The superintendents of New Orleans’ two public school districts met Tuesday to show support for a proposed funding formula for students in schools overseen by the Orleans Parish School Board.
The formula, which would match the tiered system used by the state-run Recovery School District, would give schools a great deal more money for special-education students, and less than is now allocated for gifted students.
In an interview with The Lens after a news conference, RSD Superintendent Patrick Dobard and OPSB Superintendent Henderson Lewis Jr. said they’d ensure that the money provided for special-education services actually would be used for that purpose. That encompasses a broad array of spending, such as special equipment, specialized staff, and transportation
“Schools are audited on how they use their funds,” Dobard said. “So we’ll continue to use processes that are already in place to guarantee that they’re using the funds appropriately.”
Lewis said he would open the district’s books and be happy to show how they spend special education dollars. His office sent a breakdown of allocation per school later in the day.
A majority of the city’s charter leaders support the new formula, drafted by a 12-member committee, but a handful of selective-admissions schools that have relatively few special-education students and would therefore lose money are considering legal action if the state Board of Elementary and Secondary Education approves it on Friday.
The Recovery School District and the Orleans Parish School Board now divvy up funds differently. Recovery charters get more depending on the services required by a student, ranging from about $1,500 to more than $22,000; School Board schools get a flat rate of about $3,200 for special-education students and also gives nearly $1,300 to students deemed gifted. The new formula would provide $375 for gifted students. Extra money is also provided for overage students and students deemed “at-risk” as well.
If approved, all New Orleans charters would receive money based on the same scale.
The city’s selective-admission charters have come out against the proposed formula. They stand to lose money, and the committee addressed that by saying no school would lose more than 2 percent of its budget. The schools that object to the formula, though, contend that the source of stopgap funding the districts have promised isn’t clearly outlined.
Regardless, both superintendents are pressing ahead.
“We look forward to bringing this to BESE on Thursday,” Dobard said. “We want them to know that we strongly stand behind our proposal.”
They were joined by several school leaders, who called the news conference, and a parent of a student with special needs.
Kira Friedrich, whose two sons attend Morris Jeff Community School, spoke in support of the formula and about 9-year-old Aidan. The third-grader is visually impaired and uses a wheelchair to get around.
“His needs throughout the school day are obviously much more than a typical student,” Friedrich said.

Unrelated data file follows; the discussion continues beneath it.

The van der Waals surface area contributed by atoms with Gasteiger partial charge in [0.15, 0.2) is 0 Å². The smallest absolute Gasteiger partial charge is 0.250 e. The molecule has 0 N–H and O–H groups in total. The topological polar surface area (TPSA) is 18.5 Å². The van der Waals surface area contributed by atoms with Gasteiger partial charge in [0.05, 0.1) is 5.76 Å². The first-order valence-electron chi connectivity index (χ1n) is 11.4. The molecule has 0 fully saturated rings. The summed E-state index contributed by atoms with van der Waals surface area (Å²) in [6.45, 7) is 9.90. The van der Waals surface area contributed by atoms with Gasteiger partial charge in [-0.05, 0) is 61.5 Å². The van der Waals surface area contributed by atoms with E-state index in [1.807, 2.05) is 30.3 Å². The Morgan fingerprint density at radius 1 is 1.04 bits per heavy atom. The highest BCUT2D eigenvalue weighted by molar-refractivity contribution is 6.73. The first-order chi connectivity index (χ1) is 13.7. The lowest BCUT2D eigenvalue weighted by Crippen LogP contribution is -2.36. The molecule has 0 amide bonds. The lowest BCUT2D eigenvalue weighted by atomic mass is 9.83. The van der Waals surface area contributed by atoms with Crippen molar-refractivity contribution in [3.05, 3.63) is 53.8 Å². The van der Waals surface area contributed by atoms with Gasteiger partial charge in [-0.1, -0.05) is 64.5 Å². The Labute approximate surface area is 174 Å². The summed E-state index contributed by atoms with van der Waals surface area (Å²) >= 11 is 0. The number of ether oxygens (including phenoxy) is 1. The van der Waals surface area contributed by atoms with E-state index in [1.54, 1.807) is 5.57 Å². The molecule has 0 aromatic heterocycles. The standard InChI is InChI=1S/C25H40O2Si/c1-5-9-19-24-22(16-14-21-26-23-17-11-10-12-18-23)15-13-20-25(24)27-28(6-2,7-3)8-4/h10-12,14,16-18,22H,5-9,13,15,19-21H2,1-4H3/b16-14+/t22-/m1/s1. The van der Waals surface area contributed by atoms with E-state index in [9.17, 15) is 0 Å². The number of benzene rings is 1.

New Orleans College Prep’s special education director Kelli Jordan said about 15 percent of network students need special-education services. Costs can vary greatly, with one student’s costs upwards of $75,000 a year she said.
“The funding should follow the students,” Jordan said.
Lewis said he and Dobard have spoken about ensuring a compliance system would be set in place. The districts have a different set of rules for charters, which they authorize and generally oversee with annual evaluations in academic, operational and financial performance. Each charter board handles its own budget and oversees day-to-day operations of its school or schools. They provide the districts with broad spending outlines, but not necessarily a close breakdown of spending that would identify how much was spent on special education.
Special-education funding was at the center of a recent cheating and misspending report at one New Orleans charter.
ReNEW SciTech Academy hired teachers and gave them a special-education designation on paper, but it wasn’t until nearly a year and a half later that the state Department of Education publicly announced that SciTech had lied about the designations and work the special education teachers were doing.
That investigation began after The Lens reported on alleged testing impropriety and the network’s self-reported irregularities on exams in June of 2015.
ReNEW SciTech staff deliberately over-projected the number of students requiring special educations in order to close a $300,000 budget gap in the 2014-15 school year. And in some cases even after finding more students qualified for services, failed to provide them. A 70-page report issued by the department on Jan. 29 outlined several problems with special-education at the school last year.
“Additionally, STA leadership claimed to staff their school with special education teachers,” the report states. “However, documents obtained suggest that these teachers may not have been focused on educating the special education students at the school.”
In the fall of 2014 SciTech leadership gave the ReNEW central office 25 names of people specifically filling special education teacher or paraprofessional roles. The state’s database only had five of those names, all of whom were coded as regular education teachers, according to the report.
“Many of these teachers were unaware that they were filling the role of special educators…” the report states.